How Europe could help Taiwan in a war with China

Taiwan war, china and taiwan, europe and taiwan

Franz-Stefan Gady is a research fellow focused on future conflict and the future of war at the
International Institute for Strategic Studies. Meia Nouwens is a senior fellow for Chinese defense policy and military modernization at IISS.

Russia's war of aggression against Ukraine is triggering a renaissance in European defense spending. But European policymakers would now do well to consider a geographically more distant crisis hot spot in their rearmament plans: Taiwan.

Chinese military aggression against Taiwan over the next decade is becoming an increasing possibility. Such a conflict, no matter what shape and form, is likely to draw in the United States and its allies and partners in the Western Pacific.

Were such a conflict to break out, Europe would find itself likely pressed by the U.S. and its partners to respond. And if Europe had the political will, it would actually have a range of credible economic and military choices at its disposal, as we outline in a new report published by the Institute for International Strategic Studies.

Larger European nations and the EU could choose from a range of military options to support Taiwan and the U.S. In the event of gray zone coercion below the threshold of open armed conflict, European capitals could support Taiwan by helping to fend off Chinese attacks in the cyber domain.

Despite lagging behind the U.S., some European countries, most notably France, the Netherlands and the U.K., retain strong military-cyber capabilities and could provide operational experience in cyber warfare.

If China implemented an air and maritime blockade, Europe's response could include choosing to organize or participate in an international airlift to break the blockade by requisitioning civilian cargo planes. In order to emphasize its nonmilitary nature, this could be coordinated by the EU's Emergency Response Coordination Centre or through an ad hoc arrangement between participating European nations.

The People's Liberation Army could also choose to conduct missile attacks and airstrikes against select targets in combination with offensive cyber operations to degrade Taiwan's defenses and force the island into submission.

Barring various logistical issues that would need to be addressed, select European countries could choose to airlift missile-defense systems and ground-based electronic warfare systems into Taiwan in the run-up to a military conflict.

If a deployment to Taiwan itself is deemed to be impractical, European militaries could instead offer to reinforce U.S. military bases in the region, as well as those of regional allies, although this would require bilateral agreements between the respective European countries and the host governments.

Finally, in response to a full-scale Chinese invasion, select European countries, if they did decide to participate in combat operations, could collectively supply smaller but still substantial air power to the Indo-Pacific in support of Taiwanese and U.S. forces.

For example, the air forces of the Netherlands, Italy and the United Kingdom could, supported by tanker aircraft, deploy F-35 stealth fighters to U.S. bases in Japan, from which they could conduct long-range standoff missile strikes against Chinese ships and landing zones in Taiwan.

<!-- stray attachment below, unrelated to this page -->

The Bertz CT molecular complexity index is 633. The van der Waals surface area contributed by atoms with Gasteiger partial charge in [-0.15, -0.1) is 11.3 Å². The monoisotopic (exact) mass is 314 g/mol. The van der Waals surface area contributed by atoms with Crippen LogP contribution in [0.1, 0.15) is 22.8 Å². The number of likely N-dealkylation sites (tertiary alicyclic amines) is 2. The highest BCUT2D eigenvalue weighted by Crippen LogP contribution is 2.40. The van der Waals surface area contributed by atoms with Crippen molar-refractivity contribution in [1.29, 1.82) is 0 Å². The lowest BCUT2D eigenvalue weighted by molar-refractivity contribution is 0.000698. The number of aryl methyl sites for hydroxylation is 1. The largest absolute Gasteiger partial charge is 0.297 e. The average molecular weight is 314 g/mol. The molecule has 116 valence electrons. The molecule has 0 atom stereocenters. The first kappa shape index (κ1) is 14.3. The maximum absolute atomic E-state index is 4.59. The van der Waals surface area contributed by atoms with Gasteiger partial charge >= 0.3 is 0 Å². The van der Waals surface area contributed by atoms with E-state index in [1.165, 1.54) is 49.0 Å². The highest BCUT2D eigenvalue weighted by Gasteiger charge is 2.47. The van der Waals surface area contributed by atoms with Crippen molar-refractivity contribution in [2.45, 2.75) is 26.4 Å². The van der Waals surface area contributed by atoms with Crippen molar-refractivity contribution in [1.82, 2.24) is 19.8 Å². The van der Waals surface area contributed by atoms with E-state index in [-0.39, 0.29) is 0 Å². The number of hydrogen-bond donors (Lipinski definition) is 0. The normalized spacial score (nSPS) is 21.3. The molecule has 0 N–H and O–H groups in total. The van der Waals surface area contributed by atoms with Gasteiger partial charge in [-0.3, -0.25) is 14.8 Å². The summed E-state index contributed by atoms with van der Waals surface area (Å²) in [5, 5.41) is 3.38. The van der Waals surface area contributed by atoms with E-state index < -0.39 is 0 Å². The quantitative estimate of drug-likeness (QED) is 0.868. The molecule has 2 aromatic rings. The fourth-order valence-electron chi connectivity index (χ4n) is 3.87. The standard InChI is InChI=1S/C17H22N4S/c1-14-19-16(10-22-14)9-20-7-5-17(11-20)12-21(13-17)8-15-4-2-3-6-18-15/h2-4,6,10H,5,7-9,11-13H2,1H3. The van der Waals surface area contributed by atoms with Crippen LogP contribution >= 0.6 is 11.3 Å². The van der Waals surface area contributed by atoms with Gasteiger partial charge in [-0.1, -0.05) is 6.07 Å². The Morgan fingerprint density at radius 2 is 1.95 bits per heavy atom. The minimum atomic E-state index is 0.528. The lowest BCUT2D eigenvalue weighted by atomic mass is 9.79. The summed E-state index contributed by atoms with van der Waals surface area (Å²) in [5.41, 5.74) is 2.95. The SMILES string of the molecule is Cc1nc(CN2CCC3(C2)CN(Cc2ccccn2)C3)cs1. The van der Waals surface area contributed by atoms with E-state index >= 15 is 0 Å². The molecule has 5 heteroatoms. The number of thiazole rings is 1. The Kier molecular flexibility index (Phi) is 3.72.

In addition to combat air power, European countries could deploy surface naval forces in the vicinity of Taiwan for surface-warfare operations against the People's Liberation Army Navy, land-attack missions or ballistic-missile defense.

This could include dispatching European submarines as well as a joint European aircraft-carrier group. An alternative might be for European countries to offer to replace U.S. naval assets in the Middle East to allow the U.S. to focus on the Western Pacific.

On the economic front, Europe could impose severe sanctions on China's economy. As the response to the invasion of Ukraine has shown, European capitals can unite to put an economic cost on state aggression.

Here we must dispel the assumption that Europe is too dependent on the Chinese market and that Beijing therefore can dissuade Europeans from taking tough economic actions. Often it seems that Europe is dependent on the Chinese market. But China's ability to manufacture also depends on European machinery, and that gives Europe an opportunity to act.

What about Chinese economic coercion in response to European sanctions? In many cases, China's economic coercion proves to be a far louder bark than a bite. Take the bilateral trading relationship with Australia, for example. While beef and coal exports to China were obstructed, Beijing chose not to obstruct China's imports of Australian iron ore, for which China is still largely dependent on Australia.

Of course, any action that European capitals do take to deter a military conflict across the Taiwan Strait, or in the event of one, will ultimately be dependent on European political will. While the EU Parliament has made strong statements on the importance of supporting Taiwan, individual member states still disagree on whether and how they might seek to deepen their Taiwan relations or amend their One China policies.

The ongoing war in Ukraine will be a priority for European capitals for the foreseeable future. But the war in Europe should also now prompt renewed focus on other scenarios in which conflict is entirely possible.

Beijing might not yet turn to its last resort of reunification by force in the next few years. The use of force remains an option on the table. European capitals, therefore, need to decide on their role in this possible Indo-Pacific contingency sooner rather than later.

A first step toward that decision will be understanding what options European capitals realistically have at their disposal.


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